Scientists have found that very first stars came into being after about 750 million years of the Universe’s life.
This research has been published online in the journal Nature.
In this study, researchers analyzed most distant known quasar with the help of infrared spectrometer, which they placed onto the Magellan Telescope, a massive ground-based telescope in Chile. This quasar is about 13 billion light-years from Earth and helped to study the universe in its infancy. Researchers found no evidences of heavy elements such as carbon and oxygen in the neighboring gaseous clouds that are up to about 750 light years of distance. These heavy elements are the building blocks for planetary bodies and finally life such as found on Earth.
“The first stars will form in different spots in the universe … it’s not like they flashed on at the same time,” Robert Simcoe, an associate professor of physics at MIT, said in a statement. “But this is the time that it starts getting interesting.”
The spectrometer, used in this study, was able to split the light coming from that distant quasar into different wavelengths, which was then plotted on a graph. Scientists then compared the wavelengths with the light given off by different chemicals.
“Each chemical has its own fingerprint,” Simcoe said. “Based on the pattern of what light is absorbed, it tells you the chemical composition.”
After studying the “intrinsic spectrum” of the quasar and comparing it with the present data, scientists found that the hydrogen was there but oxygen, silicon, iron or magnesium were not present.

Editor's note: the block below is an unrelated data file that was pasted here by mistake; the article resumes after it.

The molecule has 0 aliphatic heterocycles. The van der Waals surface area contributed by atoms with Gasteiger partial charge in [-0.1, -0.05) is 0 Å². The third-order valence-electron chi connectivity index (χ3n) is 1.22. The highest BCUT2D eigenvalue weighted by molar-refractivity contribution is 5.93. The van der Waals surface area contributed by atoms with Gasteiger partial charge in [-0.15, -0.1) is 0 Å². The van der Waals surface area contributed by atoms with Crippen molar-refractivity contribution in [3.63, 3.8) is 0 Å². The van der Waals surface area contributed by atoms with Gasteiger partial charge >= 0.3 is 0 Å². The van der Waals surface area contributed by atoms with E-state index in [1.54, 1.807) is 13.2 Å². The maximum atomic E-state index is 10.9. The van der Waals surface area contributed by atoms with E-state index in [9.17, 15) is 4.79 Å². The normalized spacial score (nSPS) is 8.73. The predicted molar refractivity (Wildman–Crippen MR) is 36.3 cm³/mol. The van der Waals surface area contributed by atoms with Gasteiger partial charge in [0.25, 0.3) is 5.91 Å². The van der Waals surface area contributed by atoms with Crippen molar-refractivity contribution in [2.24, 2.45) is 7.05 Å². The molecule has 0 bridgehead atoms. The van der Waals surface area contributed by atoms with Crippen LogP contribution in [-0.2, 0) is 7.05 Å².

“[The birth of the first stars] is one of these important moments in the history of the universe,” Simcoe says. “It went from looking like the early universe, which was just gas and dark matter, to looking like it does today, where there are stars and galaxies … it’s the point when the universe started to resemble what it looks like today. And it’s sort of amazing how early that happens. It didn’t take long.”
It is the first time that the universe in its very much infancy was found lacking heavy elements.
“Prior to this result, we have not seen regions of the universe this old and devoid of heavy elements, so there was a missing link in our understanding of how the elemental content of the universe has evolved with time,” John O’Meara, an associate professor of physics at St. Michael’s College in Vermont, added. “[This] discovery possibly provides such a rare environment where the universe had yet to form stars.”
Simcoe, R., Sullivan, P., Cooksey, K., Kao, M., Matejek, M., & Burgasser, A. (2012). Extremely metal-poor gas at a redshift of 7 Nature, 492 (7427), 79-82 DOI: 10.1038/nature11612